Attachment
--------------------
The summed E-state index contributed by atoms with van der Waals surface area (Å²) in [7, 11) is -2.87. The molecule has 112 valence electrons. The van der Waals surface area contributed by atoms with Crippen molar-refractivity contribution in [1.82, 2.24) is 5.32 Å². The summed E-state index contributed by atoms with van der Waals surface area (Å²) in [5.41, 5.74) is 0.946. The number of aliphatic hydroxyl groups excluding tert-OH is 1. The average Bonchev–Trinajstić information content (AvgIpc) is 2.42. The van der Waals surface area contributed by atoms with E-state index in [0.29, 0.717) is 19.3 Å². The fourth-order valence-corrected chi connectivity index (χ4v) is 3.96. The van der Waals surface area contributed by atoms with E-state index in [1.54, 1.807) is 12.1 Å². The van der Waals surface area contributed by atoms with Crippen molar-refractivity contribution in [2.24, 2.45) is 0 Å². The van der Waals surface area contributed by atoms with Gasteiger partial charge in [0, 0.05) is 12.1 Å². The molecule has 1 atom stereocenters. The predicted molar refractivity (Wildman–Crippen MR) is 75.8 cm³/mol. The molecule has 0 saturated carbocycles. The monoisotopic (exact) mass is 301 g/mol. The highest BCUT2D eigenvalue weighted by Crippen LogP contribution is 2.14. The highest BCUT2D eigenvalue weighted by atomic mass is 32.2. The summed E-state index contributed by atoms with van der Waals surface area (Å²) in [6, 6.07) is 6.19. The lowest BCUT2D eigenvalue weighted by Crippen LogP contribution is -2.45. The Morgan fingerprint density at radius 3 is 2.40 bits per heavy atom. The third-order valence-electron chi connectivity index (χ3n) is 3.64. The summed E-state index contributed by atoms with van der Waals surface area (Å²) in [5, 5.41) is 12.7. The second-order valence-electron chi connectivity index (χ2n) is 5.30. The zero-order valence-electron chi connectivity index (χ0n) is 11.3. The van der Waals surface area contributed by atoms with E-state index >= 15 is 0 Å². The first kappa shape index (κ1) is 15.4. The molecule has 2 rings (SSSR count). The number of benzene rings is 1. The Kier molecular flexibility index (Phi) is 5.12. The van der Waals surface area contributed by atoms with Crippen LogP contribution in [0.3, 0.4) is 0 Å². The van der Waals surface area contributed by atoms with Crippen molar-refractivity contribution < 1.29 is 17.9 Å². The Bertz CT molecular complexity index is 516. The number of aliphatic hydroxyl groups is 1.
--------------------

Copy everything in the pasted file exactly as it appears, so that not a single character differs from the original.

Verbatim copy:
The summed E-state index contributed by atoms with van der Waals surface area (Å²) in [7, 11) is -2.87. The molecule has 112 valence electrons. The van der Waals surface area contributed by atoms with Crippen molar-refractivity contribution in [1.82, 2.24) is 5.32 Å². The summed E-state index contributed by atoms with van der Waals surface area (Å²) in [5.41, 5.74) is 0.946. The number of aliphatic hydroxyl groups excluding tert-OH is 1. The average Bonchev–Trinajstić information content (AvgIpc) is 2.42. The van der Waals surface area contributed by atoms with E-state index in [0.29, 0.717) is 19.3 Å². The fourth-order valence-corrected chi connectivity index (χ4v) is 3.96. The van der Waals surface area contributed by atoms with E-state index in [1.54, 1.807) is 12.1 Å². The van der Waals surface area contributed by atoms with Crippen molar-refractivity contribution in [2.24, 2.45) is 0 Å². The van der Waals surface area contributed by atoms with Gasteiger partial charge in [0, 0.05) is 12.1 Å². The molecule has 1 atom stereocenters. The predicted molar refractivity (Wildman–Crippen MR) is 75.8 cm³/mol. The molecule has 0 saturated carbocycles. The monoisotopic (exact) mass is 301 g/mol. The highest BCUT2D eigenvalue weighted by Crippen LogP contribution is 2.14. The highest BCUT2D eigenvalue weighted by atomic mass is 32.2. The summed E-state index contributed by atoms with van der Waals surface area (Å²) in [6, 6.07) is 6.19. The lowest BCUT2D eigenvalue weighted by Crippen LogP contribution is -2.45. The Morgan fingerprint density at radius 3 is 2.40 bits per heavy atom. The third-order valence-electron chi connectivity index (χ3n) is 3.64. The summed E-state index contributed by atoms with van der Waals surface area (Å²) in [5, 5.41) is 12.7. The second-order valence-electron chi connectivity index (χ2n) is 5.30. The zero-order valence-electron chi connectivity index (χ0n) is 11.3. The van der Waals surface area contributed by atoms with E-state index >= 15 is 0 Å². The first kappa shape index (κ1) is 15.4. The molecule has 2 rings (SSSR count). The number of benzene rings is 1. The Kier molecular flexibility index (Phi) is 5.12. The van der Waals surface area contributed by atoms with Crippen LogP contribution in [0.3, 0.4) is 0 Å². The van der Waals surface area contributed by atoms with Crippen molar-refractivity contribution < 1.29 is 17.9 Å². The Bertz CT molecular complexity index is 516. The number of aliphatic hydroxyl groups is 1.